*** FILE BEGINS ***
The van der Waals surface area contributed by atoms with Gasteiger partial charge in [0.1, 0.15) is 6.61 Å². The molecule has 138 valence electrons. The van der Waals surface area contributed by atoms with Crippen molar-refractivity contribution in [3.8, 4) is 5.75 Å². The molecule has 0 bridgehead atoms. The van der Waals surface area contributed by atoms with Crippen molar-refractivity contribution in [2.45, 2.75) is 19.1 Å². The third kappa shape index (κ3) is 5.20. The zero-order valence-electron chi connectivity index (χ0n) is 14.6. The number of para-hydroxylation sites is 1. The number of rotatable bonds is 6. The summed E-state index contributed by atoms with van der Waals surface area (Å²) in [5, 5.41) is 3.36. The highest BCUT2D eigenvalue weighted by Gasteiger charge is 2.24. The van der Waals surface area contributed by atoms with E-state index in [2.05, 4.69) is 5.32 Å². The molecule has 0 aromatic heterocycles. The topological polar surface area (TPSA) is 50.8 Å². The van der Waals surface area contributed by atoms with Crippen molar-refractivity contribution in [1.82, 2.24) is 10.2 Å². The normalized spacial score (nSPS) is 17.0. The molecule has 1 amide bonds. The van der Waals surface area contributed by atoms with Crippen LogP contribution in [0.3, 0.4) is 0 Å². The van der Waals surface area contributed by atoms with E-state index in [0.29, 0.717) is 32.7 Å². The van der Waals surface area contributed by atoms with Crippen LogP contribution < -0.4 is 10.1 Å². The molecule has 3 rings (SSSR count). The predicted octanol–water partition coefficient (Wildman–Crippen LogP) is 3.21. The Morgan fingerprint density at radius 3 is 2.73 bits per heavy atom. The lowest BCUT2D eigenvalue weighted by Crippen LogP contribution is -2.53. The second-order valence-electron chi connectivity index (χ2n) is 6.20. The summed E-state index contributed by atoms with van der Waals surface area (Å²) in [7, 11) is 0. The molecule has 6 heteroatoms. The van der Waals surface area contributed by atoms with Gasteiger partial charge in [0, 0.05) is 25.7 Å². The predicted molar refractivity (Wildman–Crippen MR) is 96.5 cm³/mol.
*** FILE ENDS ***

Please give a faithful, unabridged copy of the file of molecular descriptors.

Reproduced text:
The van der Waals surface area contributed by atoms with Gasteiger partial charge in [0.1, 0.15) is 6.61 Å². The molecule has 138 valence electrons. The van der Waals surface area contributed by atoms with Crippen molar-refractivity contribution in [3.8, 4) is 5.75 Å². The molecule has 0 bridgehead atoms. The van der Waals surface area contributed by atoms with Crippen molar-refractivity contribution in [2.45, 2.75) is 19.1 Å². The third kappa shape index (κ3) is 5.20. The zero-order valence-electron chi connectivity index (χ0n) is 14.6. The number of para-hydroxylation sites is 1. The number of rotatable bonds is 6. The summed E-state index contributed by atoms with van der Waals surface area (Å²) in [5, 5.41) is 3.36. The highest BCUT2D eigenvalue weighted by Gasteiger charge is 2.24. The van der Waals surface area contributed by atoms with E-state index in [2.05, 4.69) is 5.32 Å². The molecule has 0 aromatic heterocycles. The topological polar surface area (TPSA) is 50.8 Å². The van der Waals surface area contributed by atoms with Crippen molar-refractivity contribution in [1.82, 2.24) is 10.2 Å². The normalized spacial score (nSPS) is 17.0. The molecule has 1 amide bonds. The van der Waals surface area contributed by atoms with Crippen LogP contribution in [0.3, 0.4) is 0 Å². The van der Waals surface area contributed by atoms with E-state index in [0.29, 0.717) is 32.7 Å². The van der Waals surface area contributed by atoms with Crippen LogP contribution < -0.4 is 10.1 Å². The molecule has 3 rings (SSSR count). The predicted octanol–water partition coefficient (Wildman–Crippen LogP) is 3.21. The Morgan fingerprint density at radius 3 is 2.73 bits per heavy atom. The lowest BCUT2D eigenvalue weighted by Crippen LogP contribution is -2.53. The second-order valence-electron chi connectivity index (χ2n) is 6.20. The summed E-state index contributed by atoms with van der Waals surface area (Å²) in [7, 11) is 0. The molecule has 6 heteroatoms. The van der Waals surface area contributed by atoms with Gasteiger partial charge in [0, 0.05) is 25.7 Å². The predicted molar refractivity (Wildman–Crippen MR) is 96.5 cm³/mol.